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has recently added an old addition to its uptown sites. The Imperial Theatre of
Saint John reopened its doors on May 1994 after along period of restoration.
The Imperial Theatre of Saint John is one of Saint John's old historical sites
beautifully restored to its original splendor. Since the first day of it's
reopening the Imperial Theatre had packed audiences for all it's shows. Saint
Johners are proud of their Theatres success and expect to see it continue on
well into the future. Come in and enjoy the "Greatest Little City in the East",
Saint John, New Brunswick!
Imperial Theatre was designed by Philadelphia architect Albert Westover, and
was built in 1912 and 1913 by the Keith-Albee vaudeville chain of New York City
and their Canadian subsidiary, the Saint John Amusements Company Ltd. The
theatre was designed as a modern adaptation of the Italian Renaissance, and
opened on September 19, 1913, and was used both for live vaudeville acts as
well as "talkies". In 1929, it was renamed the Capitol Theatre, and like most
vaudeville houses across the continent, became a cinema.
Theatre reopened in May, 1994 after being restored to its original 1913
Victorian splendor. Imperial Theatre is Atlantic Canada's busiest and most
beautiful venue for live performance. Incorporating state-of-the-art theatrical
equipment and an enlarged stage. It seats 900 in comfort, affording excellent
acoustics and sightlines. Imperial Theatre is fully accessible to the disabled,
and features a listening assistance system for the hearing impaired.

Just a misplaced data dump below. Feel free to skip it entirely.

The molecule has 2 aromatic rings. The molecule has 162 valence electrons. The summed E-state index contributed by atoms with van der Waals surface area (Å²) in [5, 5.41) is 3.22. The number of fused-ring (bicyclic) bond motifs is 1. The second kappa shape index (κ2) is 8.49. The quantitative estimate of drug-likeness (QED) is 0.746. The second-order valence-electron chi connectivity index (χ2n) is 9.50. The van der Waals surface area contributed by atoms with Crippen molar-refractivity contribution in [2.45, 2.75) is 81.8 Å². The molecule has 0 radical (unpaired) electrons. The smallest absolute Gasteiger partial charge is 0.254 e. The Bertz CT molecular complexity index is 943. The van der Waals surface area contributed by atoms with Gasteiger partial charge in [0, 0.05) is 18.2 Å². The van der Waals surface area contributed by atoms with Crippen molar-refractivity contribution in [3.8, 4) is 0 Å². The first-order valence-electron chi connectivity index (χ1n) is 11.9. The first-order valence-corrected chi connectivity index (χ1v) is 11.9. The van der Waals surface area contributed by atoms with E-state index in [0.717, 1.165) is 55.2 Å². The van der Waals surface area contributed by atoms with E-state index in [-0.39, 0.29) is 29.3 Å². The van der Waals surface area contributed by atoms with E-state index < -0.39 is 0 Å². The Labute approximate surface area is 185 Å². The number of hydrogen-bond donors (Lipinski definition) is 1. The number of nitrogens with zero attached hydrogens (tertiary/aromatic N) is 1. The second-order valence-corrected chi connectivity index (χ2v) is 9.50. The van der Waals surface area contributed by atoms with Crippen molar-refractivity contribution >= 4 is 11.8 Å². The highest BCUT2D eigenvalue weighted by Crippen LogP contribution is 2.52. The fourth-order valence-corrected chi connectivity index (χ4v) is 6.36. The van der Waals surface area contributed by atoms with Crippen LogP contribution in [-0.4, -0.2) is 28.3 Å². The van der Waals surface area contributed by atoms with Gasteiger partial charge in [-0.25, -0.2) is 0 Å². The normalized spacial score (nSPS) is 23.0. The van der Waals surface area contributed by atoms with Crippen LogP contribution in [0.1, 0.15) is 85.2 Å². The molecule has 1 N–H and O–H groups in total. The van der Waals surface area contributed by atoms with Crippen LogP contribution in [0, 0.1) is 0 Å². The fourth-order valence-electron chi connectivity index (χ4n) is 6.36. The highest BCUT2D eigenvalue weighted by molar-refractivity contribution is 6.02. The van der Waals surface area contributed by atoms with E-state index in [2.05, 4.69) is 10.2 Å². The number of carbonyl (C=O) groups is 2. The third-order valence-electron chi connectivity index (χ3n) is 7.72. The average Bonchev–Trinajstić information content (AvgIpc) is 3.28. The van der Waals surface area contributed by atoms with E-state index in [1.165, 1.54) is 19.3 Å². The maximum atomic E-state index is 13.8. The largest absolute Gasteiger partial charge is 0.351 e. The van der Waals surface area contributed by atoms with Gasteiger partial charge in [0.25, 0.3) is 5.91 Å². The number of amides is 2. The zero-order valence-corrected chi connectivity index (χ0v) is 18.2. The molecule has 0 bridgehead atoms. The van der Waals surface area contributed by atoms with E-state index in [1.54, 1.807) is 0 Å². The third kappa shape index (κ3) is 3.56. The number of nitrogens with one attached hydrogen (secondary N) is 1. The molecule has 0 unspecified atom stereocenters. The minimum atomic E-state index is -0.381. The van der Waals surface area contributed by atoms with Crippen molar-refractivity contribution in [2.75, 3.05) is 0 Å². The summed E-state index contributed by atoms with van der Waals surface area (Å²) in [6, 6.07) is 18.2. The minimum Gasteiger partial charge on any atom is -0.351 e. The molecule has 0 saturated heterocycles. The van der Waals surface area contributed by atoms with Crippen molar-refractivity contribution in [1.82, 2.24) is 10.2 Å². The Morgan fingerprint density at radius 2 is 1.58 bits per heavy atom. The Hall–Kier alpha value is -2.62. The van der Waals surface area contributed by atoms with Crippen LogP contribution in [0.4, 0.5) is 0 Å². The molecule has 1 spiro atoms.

The people of
Saint John are proud of 'their' theatre. This claim of pride has been made
indisputable by the attendance rates for shows at Imperial Theatre which have
been 88% on average! Sold out performances, box office breaking records, and
standing ovations have become the norm at Imperial Theatre!
The article below was taken
from the New Brunswick Reader, September 19/98.
Sept. 19, 1913, the Imperial Theatre opened to the public with a gala
performance by Saint John performers. Seats were sold in advance and the
alphabetical list of patrons was included in the opening-night program. It was
a year and three months in the making and workmen specialized in marble, stage
equipment, decorative work and plaster garniture were brought from New York and
Philadelphia to give touches of exclusiveness to the building on a site
formerly occupied by stables and rickety buildings.
officially opened by Lieutenant-Governor Josiah Woods, who pulled the long
ribbon that started the curtain rolling upward amidst a shower of American
Beauty roses falling from the proscenium arch. A. Paul Keith, heir to the large
Keith-Albee theatre chain, clapped Walter Golding, the Imperial's first
manager, on the back and said "Now sir, we Americans are going back home and
will leave this theatre in your hands. Use it as if it were your very own, keep
it clean on the screen, stage and in its upkeep, and don't be a dog in the
manager if some good road shows come along."